There was the scandal involving clinical trials and institutional investors last year, the Martha Stewart-ImClone insider trading case, and sketchy stock sales by a congressman. Now comes news that Lester Crawford, the former head of the Food and Drug Administration, will plead guilty to failing to disclose financial holdings in companies affected by the agency while he was in charge.
Crawford's reign as the top FDA official was very brief. He was interim FDA chief for about a year; after President Bush finally nominated him, and he was approved to lead the agency in July 2005, he suddenly resigned in September. Initially, nobody knew why because Crawford gave no reason, but I think we can now make a pretty good conjecture about it.
The Justice Department is accusing Crawford of falsely reporting sales of stock in companies affected by FDA rulings, yet still holding the shares. That would have represented a huge conflict of interest, and lying about selling the shares would have only made things worse.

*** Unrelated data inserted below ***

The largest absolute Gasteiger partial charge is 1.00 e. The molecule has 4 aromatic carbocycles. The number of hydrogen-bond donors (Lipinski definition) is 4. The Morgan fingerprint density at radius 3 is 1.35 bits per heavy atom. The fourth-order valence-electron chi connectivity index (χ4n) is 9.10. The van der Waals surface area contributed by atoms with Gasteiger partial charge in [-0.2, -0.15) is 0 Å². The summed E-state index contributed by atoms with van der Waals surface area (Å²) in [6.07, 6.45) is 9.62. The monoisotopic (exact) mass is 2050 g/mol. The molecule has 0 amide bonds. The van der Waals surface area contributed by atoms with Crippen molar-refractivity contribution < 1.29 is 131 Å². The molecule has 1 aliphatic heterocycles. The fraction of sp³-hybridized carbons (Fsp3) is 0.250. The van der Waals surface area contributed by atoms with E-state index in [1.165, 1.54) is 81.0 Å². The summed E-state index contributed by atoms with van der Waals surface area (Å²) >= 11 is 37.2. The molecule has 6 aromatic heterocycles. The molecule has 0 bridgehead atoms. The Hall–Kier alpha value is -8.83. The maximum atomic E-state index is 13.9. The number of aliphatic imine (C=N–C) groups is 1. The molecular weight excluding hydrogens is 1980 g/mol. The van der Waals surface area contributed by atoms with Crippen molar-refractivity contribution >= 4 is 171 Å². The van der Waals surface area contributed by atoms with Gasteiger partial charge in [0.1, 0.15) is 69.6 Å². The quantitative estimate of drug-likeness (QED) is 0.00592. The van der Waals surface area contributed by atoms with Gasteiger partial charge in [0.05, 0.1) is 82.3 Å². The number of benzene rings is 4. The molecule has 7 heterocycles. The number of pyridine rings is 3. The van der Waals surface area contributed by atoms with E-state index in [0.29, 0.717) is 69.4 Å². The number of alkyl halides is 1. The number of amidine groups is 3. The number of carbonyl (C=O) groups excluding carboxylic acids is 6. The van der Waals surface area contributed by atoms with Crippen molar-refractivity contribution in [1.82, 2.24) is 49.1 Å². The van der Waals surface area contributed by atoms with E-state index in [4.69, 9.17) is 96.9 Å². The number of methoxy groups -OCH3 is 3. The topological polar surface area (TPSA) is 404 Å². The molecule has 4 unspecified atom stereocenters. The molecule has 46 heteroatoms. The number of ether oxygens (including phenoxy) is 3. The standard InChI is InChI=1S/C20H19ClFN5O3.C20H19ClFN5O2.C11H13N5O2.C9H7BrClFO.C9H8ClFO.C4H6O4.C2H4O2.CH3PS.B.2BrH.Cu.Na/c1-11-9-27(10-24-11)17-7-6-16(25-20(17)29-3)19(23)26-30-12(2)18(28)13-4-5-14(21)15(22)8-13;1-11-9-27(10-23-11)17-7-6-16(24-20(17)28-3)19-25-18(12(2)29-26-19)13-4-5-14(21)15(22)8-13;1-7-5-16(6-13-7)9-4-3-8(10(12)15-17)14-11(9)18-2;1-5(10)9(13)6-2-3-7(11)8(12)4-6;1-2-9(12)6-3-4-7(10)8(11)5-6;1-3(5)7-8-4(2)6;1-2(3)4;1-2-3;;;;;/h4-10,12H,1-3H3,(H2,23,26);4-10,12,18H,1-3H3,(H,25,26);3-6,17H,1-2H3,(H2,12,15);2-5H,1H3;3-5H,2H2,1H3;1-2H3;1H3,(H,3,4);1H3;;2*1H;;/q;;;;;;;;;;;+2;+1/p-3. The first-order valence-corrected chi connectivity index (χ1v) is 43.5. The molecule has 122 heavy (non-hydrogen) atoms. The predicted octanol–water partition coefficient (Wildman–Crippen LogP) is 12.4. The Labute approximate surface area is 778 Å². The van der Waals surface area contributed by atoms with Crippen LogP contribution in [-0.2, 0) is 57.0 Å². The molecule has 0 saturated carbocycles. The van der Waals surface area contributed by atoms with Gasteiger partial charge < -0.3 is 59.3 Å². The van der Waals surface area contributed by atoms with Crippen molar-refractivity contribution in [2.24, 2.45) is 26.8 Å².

The punishment for these alleged improprieties isn't particularly harsh. According to his lawyer, Crawford is going to plead guilty to two misdemeanors and will "admit his financial disclosures had errors and omissions."
While there are no explicit insider trading allegations against Crawford and his actions aren't nearly on the level of other past indiscretions in the industry, these things make investors think the deck is stacked against them when it comes to investing in biotech and pharmaceutical stocks.
It's hoped the new FDA commissioner, Andrew von Eschenbach, can keep a greater distance between his personal investments and the agency's regulatory dealings. The integrity of the agency and even the pharmaceutical and biotech sectors depends on it.
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